ADFS: Restricting Client Access for Office 365

In general the documentation I find on TechNet is fairly spot on.  Usually you will need to adapt it to your environment, but the information is correct.  Then there are times when the technology changes in some way, and the documentation falls behind.  Recently while trying to configure ADFS claim rules for a client I ran into the latter.  Here's what is wrong with the article and how you can work around it.

The article in question is this one regarding the third scenario, where you are trying to restrict external client access to browser-based applications only.  Before we jump into the errors in the document, first we have to talk a little bit about the seconario.

Let's say that you are preparing to move to Office 365, but you would like to control what your users can access when they are outside of the company network.  Assuming that you have ADFS and SSO as part of your configuration, Microsoft provides this ability through the claim rules on the ADFS server.

When a user wants to access an application in Office 365, they are redirected to the ADFS server to get a token.  Some applications, specifically browser-based ones, force you to go and retrieve the token yourself using a redirect.  In this case, Microsoft terms the application request Passive, meaning that the application is forcing the client to perform the authentication.  If the application takes the users credentials and does the authentication for them, then it is called an Active request.  Confusing I know, and this article explains it pretty well.  The practical upshot is that Passive requests will have "/adfs/ls" in the value of the "x-ms-endpoint-absolute-path" property and Active requests will have "/adfs/services/trust/2005/usernamemixed" instead.  Outlook and other thick clients use Active requests, and most browser-based and mobile applications use Passive requests.

So when you filter claims based on the x-ms-endpoint-absolute-path property, you're filtering on whether an application is using Active or Passive requests, and not necessarily blocking all client apps.  The document on TechNet is a little misleading in this regard, so it's good to point it out.  If you're really looking to lock down access for mobile applications, I would recommend looking into Intune and the EMS suite.

The second part of filtering requests is to deny claims that are coming from an external network.  There are two properties in question here.  The first is insidecorporatenetwork, which is set to true if the request did not go through the web application proxy (WAP) to get to the ADFS server.  The second is the x-ms-forwarded-client-ip, which will be the IP address of any proxy that the request traveled through.  Typically this includes your internal proxy server and internet gateway.  When an active application, like Exchange Online requests a token for you it includes the IP addresses of the client request.  The request has to go through your WAP since it is originating from the Exchange Online servers, so the insidecorporatenetwork property will be false.  Therefore, you need to check the x-ms-forwarded-client-ip value to make sure the request originated from a client inside the corporate network.  And here is where Microsoft's documentation is just plain wrong.  Microsoft explicitly states that:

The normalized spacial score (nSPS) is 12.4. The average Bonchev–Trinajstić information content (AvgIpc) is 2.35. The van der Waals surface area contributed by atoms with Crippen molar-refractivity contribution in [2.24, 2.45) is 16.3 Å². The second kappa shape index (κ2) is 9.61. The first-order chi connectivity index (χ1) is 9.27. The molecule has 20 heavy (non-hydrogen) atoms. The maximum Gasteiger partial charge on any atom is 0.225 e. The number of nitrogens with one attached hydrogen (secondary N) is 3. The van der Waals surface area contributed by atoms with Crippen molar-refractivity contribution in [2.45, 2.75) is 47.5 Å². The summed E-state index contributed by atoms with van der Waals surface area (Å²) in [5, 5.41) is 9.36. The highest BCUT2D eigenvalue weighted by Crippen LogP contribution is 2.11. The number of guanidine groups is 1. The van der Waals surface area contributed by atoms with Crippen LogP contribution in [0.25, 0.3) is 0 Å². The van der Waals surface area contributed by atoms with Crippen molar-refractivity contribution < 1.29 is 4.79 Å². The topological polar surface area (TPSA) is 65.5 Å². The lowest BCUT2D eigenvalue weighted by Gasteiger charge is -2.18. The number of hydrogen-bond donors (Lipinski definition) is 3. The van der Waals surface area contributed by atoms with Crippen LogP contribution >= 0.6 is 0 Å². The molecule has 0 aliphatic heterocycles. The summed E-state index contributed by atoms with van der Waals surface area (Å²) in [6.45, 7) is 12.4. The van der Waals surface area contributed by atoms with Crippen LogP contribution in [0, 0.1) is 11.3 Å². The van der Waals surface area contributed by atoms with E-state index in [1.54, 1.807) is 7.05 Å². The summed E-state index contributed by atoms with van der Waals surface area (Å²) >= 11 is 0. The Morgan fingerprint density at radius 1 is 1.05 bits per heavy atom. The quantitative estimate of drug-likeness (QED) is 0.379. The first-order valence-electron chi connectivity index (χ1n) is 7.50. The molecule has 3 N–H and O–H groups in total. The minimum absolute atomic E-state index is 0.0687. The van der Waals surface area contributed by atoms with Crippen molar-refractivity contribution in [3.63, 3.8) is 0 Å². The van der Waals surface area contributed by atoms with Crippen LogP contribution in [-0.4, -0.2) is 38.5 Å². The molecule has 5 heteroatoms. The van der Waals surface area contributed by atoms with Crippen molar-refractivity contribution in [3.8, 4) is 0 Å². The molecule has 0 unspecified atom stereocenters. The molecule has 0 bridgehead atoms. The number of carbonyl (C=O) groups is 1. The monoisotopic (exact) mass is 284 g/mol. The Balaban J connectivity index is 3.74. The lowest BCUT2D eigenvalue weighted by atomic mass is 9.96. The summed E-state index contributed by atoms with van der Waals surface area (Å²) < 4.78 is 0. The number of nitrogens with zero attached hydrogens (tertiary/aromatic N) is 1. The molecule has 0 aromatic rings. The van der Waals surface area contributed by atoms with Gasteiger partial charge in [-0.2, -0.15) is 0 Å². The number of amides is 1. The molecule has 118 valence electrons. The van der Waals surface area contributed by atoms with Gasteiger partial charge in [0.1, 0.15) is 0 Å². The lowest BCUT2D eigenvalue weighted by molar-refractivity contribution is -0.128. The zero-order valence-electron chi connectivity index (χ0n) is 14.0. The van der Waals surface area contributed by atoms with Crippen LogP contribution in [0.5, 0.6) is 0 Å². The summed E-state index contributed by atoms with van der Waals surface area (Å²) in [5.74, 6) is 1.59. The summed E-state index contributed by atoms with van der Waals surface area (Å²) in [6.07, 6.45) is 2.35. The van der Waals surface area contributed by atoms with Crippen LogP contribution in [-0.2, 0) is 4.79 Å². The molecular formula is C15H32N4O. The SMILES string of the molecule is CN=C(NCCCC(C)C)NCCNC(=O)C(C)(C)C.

IP addresses related to Exchange Online infrastructure will not be present in the list.
And that is blatantly not true.  Here are the caller identity fields as seen in the Security logs for ADFS audit., 

I've scrubbed the external IP addresses that belong to me.  But that address belongs to Microsoft.  So yes, it IS in the x-ms-forwarded-client-ip values.  Additionally, ADFS splits out those values into separate claims.  Why does this matter?  Because Microsoft wants you to use this claim rule to filter out requests that aren't coming from your internal network:
c1:[Type == "",
Value == "false"] &&
c2:[Type == "",
Value =~ "^(?!192\.168\.1\.77|10\.83\.118\.23)"]
=> issue(Type = "http://custom/ipoutsiderange",
Value = "true");
In the c2 part of the claim, the regular expression looks for x-ms-forwarded-client-ip values that do not contain your custom range.  And this claim will evaluate as true every time, because your custom range will not include the Microsoft datacenter IP addresses.  Even if you are on your internal network, you Outlook client will not be able to authenticate because the ADFS claim will be denied.

What should you use instead of the above claim rule?  Glad you asked.  Try this one instead:
c1:[Type == "",
Value == "false"] &&
c2:[Type == "",
Value =~ "^(\b192\.168\.1\.77|10\.83\.118\.23\b)"]
=> issue(Type = "http://custom/ipinrange", Value = "true");
The ?! is gone, and I've added \b word delimiters.  Now the claim rule is checking to make sure that one of your custom IP ranges exists in at least one of the x-ms-forwarded-client-ip values.  Then the custom property ipinrange is set to true.  In the next claim rule, we filter out passive requests and if the ipinrange isn't set to true then the claim is denied.
c1:[Type == "http://custom/ipinrange", Value != "true"] &&
c2:[Type == "", Value != "/adfs/ls/"]
=> issue(Type = "", Value = "DenyUsersWithClaim");
I don't know when the claims process changed on the Microsoft side to get out of line with their documentation, but now you've got a solid way of doing it.  You still need to create a custom IP address range regular expression, but I believe in you and your Google-Fu.

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